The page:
Yosemite bears are after your food, and they are getting smarter every generation. Thankfully, there is almost no risk of injury from a bear (the only death in Yosemite caused by wildlife that I am aware of was caused by a deer), but the wrong kind of bear encounter can certainly end or delay your hike.
In the past few years the park service has observed bear behavior that has changed some of their recommendations regarding how to use your bear canister.
First, bears can differentiate an open canister from a closed one, and are willing to “attack” the canister with some enthusiasm. The worst area for this kind of activity is Little Yosemite Valley, where several hikers have lost food when they left their canisters unlocked while they cooked. I try to be a good steward of the wilderness when I hike, but I have to admit there have been times when I’ve walked away from an open canister. The solution is simple: only have your canister open when you are pulling stuff out or putting things in. (If you carry a Bearikade, like I do, this is a bit of hassle because it isn’t the easiest to get open and closed, especially in the cold. Bite the bullet and secure the latches — all three of them!)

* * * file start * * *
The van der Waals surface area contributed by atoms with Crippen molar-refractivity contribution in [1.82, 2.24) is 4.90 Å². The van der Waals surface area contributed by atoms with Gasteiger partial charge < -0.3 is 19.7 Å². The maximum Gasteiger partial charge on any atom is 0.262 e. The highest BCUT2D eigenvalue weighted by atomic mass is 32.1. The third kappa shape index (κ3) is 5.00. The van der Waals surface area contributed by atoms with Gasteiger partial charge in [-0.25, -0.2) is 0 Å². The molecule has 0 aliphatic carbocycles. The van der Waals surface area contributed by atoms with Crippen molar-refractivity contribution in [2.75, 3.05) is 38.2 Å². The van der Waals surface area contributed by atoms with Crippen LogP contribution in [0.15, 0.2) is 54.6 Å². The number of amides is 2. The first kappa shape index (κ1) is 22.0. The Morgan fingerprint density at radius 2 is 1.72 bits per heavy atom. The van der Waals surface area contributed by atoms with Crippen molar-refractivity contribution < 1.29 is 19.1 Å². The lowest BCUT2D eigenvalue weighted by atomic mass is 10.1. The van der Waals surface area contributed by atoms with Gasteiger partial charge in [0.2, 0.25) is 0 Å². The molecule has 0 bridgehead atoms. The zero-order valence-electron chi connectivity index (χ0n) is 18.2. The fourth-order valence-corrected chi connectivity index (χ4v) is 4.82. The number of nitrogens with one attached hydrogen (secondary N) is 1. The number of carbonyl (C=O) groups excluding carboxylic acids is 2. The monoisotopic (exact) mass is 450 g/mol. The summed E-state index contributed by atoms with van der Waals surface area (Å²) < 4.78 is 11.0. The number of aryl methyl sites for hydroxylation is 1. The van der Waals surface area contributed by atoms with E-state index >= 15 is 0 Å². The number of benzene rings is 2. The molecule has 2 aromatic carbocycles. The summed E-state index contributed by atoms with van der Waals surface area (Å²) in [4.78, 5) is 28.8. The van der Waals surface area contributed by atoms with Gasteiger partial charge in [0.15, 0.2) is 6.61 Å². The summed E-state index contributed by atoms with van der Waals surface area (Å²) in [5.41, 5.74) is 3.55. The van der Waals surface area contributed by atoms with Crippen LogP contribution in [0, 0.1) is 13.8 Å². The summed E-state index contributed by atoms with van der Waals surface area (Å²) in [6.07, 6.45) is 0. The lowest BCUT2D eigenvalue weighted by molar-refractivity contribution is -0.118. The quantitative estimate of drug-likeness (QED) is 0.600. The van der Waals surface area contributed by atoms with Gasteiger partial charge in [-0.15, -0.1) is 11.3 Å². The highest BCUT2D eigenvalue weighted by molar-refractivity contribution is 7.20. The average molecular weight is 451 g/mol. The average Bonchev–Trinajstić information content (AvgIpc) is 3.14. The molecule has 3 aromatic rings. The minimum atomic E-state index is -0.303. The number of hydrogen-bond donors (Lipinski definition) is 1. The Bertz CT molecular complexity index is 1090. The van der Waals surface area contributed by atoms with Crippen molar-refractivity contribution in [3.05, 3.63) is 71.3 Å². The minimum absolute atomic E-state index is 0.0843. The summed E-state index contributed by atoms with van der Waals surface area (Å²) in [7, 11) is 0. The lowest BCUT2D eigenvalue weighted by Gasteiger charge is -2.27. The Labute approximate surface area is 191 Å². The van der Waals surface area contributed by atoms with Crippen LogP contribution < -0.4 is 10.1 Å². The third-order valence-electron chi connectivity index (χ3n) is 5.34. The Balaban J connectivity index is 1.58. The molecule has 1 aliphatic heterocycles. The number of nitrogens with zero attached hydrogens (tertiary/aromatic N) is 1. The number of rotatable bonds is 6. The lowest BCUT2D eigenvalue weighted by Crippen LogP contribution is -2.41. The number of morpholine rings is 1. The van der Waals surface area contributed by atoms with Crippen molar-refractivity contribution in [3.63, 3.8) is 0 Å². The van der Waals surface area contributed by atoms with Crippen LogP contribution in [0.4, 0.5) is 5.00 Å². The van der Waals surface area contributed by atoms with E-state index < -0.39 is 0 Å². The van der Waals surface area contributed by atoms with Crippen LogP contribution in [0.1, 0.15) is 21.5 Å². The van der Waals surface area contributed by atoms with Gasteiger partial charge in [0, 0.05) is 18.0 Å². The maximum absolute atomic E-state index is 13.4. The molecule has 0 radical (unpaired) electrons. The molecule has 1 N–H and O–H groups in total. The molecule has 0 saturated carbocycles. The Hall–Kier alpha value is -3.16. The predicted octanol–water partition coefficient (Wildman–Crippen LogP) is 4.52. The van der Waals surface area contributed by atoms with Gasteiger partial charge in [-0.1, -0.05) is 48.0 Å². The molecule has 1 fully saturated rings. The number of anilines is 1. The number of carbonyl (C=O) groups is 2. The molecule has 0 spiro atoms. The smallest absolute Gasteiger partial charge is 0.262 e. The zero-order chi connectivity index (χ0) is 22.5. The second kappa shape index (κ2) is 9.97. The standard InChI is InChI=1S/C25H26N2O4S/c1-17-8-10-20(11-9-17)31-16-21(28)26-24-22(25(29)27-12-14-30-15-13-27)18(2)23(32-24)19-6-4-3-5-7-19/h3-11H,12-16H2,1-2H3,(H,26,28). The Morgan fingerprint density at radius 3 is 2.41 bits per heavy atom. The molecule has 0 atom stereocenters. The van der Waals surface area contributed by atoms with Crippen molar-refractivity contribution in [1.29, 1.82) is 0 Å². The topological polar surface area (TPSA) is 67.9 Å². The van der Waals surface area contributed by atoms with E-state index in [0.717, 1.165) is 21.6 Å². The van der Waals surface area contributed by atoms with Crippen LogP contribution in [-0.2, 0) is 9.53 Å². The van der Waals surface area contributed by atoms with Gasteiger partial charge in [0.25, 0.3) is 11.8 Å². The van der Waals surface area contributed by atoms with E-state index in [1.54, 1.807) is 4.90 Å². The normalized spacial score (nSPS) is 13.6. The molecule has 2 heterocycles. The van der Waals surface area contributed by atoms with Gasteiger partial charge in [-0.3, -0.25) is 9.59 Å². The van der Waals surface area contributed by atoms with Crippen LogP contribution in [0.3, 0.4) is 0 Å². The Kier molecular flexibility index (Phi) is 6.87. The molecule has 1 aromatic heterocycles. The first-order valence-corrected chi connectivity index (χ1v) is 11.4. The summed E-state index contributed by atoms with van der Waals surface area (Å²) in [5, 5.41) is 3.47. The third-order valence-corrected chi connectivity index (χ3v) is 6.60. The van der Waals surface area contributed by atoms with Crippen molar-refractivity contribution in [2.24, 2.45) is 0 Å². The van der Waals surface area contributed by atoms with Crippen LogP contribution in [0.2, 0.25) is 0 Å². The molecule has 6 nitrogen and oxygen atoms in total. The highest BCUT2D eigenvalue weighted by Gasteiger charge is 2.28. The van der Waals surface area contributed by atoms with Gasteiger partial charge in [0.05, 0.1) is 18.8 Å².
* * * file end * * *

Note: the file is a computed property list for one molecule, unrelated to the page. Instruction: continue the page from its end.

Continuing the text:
Second, at least one bear in Yosemite has learned that if you roll a secure canister off a high enough cliff, a piñata-like surprise will await below. The park service is now recommending that when you situate your canister for the night it be put “in an area that is difficult for a bear to roll or bat it away and within viewing distance of your camping area.” They also suggest you place “noisy objects on top of your canister to help alert you if an animal is attempting to move it.” They propose using a cook pot.
The park service is less forthcoming on what you should do if the bear shows up and makes enough noise to wake you. I might do some yelling and throw some small rocks, but I’m not about to get into a wrestling match with a hungry ursine over a Mountain House meal (well, unless it’s the fettuccine alfredo). I have had a bear attempt to get into a canister while I slept, but I had placed it in a depression surrounded by boulders and smaller rocks, and it lost interest pretty quickly. (It was almost empty, and it sounded like a toddler banging on a snare-drum.)
I have no data to back this up, but I suspect that about a third to half of all thru-hikers will see a bear somewhere on the JMT, and that most of those encounters will take place within Yosemite National Park. Counterintuitively, the less wild the area, the more likely you will spot a bear. The best way to take care of them — and you — is to make sure your food, and your canister, is properly stored.
Good hiking, Ray